Directed By: Sidney W. Pink
Starring: John Agar, Carl Ottosen, Peter Monch
Tag line: "Have They Terrifying Powers Of Mind Over Matter?"
Trivia: Though credited, actor Ove Sprogøe claimed that he never participated in the movie, stating he was sick the week it was shot
"There are no limits to the imagination”.
Spoken by the film's narrator, this is the opening line of 1962's Journey to the Seventh Planet. More than a clever introduction, it's also a clue as to how we should approach the movie itself. Produced at a time when man's understanding of the universe was in it's infancy, Journey to the Seventh Planet is, like most sci-fi films of the 50's and early 60's, scientifically naïve, though what it lacks in scientific knowledge, it more than makes up for in creativity.
The year is 2001, and the United Nations is the governing body of the entire world. Having eliminated poverty and hunger, mankind “now hungers only for knowledge”. Thus far, explorations of the six planets closest to the sun in our solar system have found no signs of life. Spaceship Explorer 12, under the command of Captain Don Graham (John Agar), is on it's way to Uranus, the seventh planet, to continue the search, and what they uncover will change forever man's perception of the known universe.
Journey to the Seventh Planet is an ingenious film, offering up enough plot twists to keep it's story rolling along at a brisk pace. Before the space explorers even land on the surface of Uranus, the movie throws a puzzling (and quite interesting) mystery our way; while making preparations to orbit the planet, the ship and its crew are thrown into a sort of suspended animation, as if frozen in time. When they finally come to, the clock tells them they've been unconscious for two hours. However, a piece of fruit one of them was holding at the time has gone rotten, indicating they may have been out for a much longer period. It's an ominous beginning to their adventure, one that, in the long run, will prove as perplexing as it is dangerous.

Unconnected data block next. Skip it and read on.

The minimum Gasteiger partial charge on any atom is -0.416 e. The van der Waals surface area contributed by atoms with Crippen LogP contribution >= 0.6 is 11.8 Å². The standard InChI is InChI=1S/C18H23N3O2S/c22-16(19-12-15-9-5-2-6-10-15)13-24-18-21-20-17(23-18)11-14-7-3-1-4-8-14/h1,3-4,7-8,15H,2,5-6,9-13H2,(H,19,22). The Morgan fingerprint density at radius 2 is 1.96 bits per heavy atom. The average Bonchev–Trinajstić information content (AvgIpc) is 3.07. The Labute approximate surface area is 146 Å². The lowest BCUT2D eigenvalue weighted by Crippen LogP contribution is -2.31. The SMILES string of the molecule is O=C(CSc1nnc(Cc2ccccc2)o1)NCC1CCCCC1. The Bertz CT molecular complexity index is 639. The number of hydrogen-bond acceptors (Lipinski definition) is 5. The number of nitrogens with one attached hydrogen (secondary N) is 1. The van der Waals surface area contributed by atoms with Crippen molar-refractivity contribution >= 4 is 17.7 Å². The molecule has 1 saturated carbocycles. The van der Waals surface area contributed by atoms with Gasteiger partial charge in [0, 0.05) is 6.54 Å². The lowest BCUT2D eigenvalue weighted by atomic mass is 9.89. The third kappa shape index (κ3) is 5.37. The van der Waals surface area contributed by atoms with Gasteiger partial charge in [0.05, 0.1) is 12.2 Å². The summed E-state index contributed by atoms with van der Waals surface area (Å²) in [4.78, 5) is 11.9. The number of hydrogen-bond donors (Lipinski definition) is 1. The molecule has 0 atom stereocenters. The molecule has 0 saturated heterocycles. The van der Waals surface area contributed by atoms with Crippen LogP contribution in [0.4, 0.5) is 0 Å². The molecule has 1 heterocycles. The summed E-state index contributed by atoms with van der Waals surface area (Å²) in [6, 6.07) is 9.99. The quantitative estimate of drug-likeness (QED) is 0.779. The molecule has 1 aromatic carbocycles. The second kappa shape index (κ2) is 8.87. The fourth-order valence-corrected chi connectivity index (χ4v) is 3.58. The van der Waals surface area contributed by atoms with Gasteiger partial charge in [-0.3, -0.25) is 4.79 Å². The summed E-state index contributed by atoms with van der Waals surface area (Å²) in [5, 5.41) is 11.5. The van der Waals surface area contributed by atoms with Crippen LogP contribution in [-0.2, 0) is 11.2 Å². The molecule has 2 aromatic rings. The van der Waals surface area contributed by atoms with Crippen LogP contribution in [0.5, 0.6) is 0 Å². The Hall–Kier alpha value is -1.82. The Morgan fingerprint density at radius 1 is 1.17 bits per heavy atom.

Seeing as science had not yet caught up with them, the makers of these early sci-fi films were given free reign to create their own realities, and though current knowledge has made their vision of the universe obsolete, it has not put a damper on their entertainment value. Where science has turned its back on their worlds, the imagination continues to embrace them.